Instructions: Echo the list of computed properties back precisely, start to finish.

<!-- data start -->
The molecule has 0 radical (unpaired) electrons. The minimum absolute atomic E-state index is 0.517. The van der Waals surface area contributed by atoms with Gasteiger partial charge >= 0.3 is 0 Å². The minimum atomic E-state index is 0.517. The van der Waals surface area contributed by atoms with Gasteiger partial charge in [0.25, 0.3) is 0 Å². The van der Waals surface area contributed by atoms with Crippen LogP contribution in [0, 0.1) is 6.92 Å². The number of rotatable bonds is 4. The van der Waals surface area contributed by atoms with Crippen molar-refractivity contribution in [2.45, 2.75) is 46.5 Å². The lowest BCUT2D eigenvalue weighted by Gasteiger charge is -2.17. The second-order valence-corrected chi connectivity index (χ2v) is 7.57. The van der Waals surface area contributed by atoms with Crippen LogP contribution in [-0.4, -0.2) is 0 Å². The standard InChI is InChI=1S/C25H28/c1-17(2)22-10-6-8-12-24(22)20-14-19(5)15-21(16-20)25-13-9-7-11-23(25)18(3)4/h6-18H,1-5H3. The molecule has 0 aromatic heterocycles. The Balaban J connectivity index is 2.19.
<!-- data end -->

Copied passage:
The molecule has 0 radical (unpaired) electrons. The minimum absolute atomic E-state index is 0.517. The van der Waals surface area contributed by atoms with Gasteiger partial charge >= 0.3 is 0 Å². The minimum atomic E-state index is 0.517. The van der Waals surface area contributed by atoms with Gasteiger partial charge in [0.25, 0.3) is 0 Å². The van der Waals surface area contributed by atoms with Crippen LogP contribution in [0, 0.1) is 6.92 Å². The number of rotatable bonds is 4. The van der Waals surface area contributed by atoms with Crippen molar-refractivity contribution in [2.45, 2.75) is 46.5 Å². The lowest BCUT2D eigenvalue weighted by Gasteiger charge is -2.17. The second-order valence-corrected chi connectivity index (χ2v) is 7.57. The van der Waals surface area contributed by atoms with Crippen LogP contribution in [-0.4, -0.2) is 0 Å². The standard InChI is InChI=1S/C25H28/c1-17(2)22-10-6-8-12-24(22)20-14-19(5)15-21(16-20)25-13-9-7-11-23(25)18(3)4/h6-18H,1-5H3. The molecule has 0 aromatic heterocycles. The Balaban J connectivity index is 2.19.